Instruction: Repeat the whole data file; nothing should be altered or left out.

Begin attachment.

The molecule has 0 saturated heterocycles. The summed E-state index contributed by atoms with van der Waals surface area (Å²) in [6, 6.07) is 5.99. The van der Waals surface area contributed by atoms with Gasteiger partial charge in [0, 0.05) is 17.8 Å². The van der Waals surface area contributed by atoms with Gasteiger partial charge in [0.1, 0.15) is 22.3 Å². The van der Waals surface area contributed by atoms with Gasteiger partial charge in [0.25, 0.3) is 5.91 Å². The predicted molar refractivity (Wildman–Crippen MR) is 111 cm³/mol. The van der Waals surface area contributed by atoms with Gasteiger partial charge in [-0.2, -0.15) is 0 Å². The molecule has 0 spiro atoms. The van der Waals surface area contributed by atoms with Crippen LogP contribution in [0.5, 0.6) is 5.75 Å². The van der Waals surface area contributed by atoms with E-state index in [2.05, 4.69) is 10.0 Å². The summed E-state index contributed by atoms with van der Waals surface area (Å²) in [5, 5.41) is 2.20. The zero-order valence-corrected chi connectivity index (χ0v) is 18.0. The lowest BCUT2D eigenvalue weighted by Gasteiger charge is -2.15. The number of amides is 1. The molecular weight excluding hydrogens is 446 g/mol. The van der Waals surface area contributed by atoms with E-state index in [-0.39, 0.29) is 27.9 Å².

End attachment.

The molecule has 0 saturated heterocycles. The summed E-state index contributed by atoms with van der Waals surface area (Å²) in [6, 6.07) is 5.99. The van der Waals surface area contributed by atoms with Gasteiger partial charge in [0, 0.05) is 17.8 Å². The van der Waals surface area contributed by atoms with Gasteiger partial charge in [0.1, 0.15) is 22.3 Å². The van der Waals surface area contributed by atoms with Gasteiger partial charge in [0.25, 0.3) is 5.91 Å². The predicted molar refractivity (Wildman–Crippen MR) is 111 cm³/mol. The van der Waals surface area contributed by atoms with Gasteiger partial charge in [-0.2, -0.15) is 0 Å². The molecule has 0 spiro atoms. The van der Waals surface area contributed by atoms with Crippen LogP contribution in [0.5, 0.6) is 5.75 Å². The van der Waals surface area contributed by atoms with E-state index in [2.05, 4.69) is 10.0 Å². The summed E-state index contributed by atoms with van der Waals surface area (Å²) in [5, 5.41) is 2.20. The zero-order valence-corrected chi connectivity index (χ0v) is 18.0. The lowest BCUT2D eigenvalue weighted by Gasteiger charge is -2.15. The number of amides is 1. The molecular weight excluding hydrogens is 446 g/mol. The van der Waals surface area contributed by atoms with E-state index in [-0.39, 0.29) is 27.9 Å².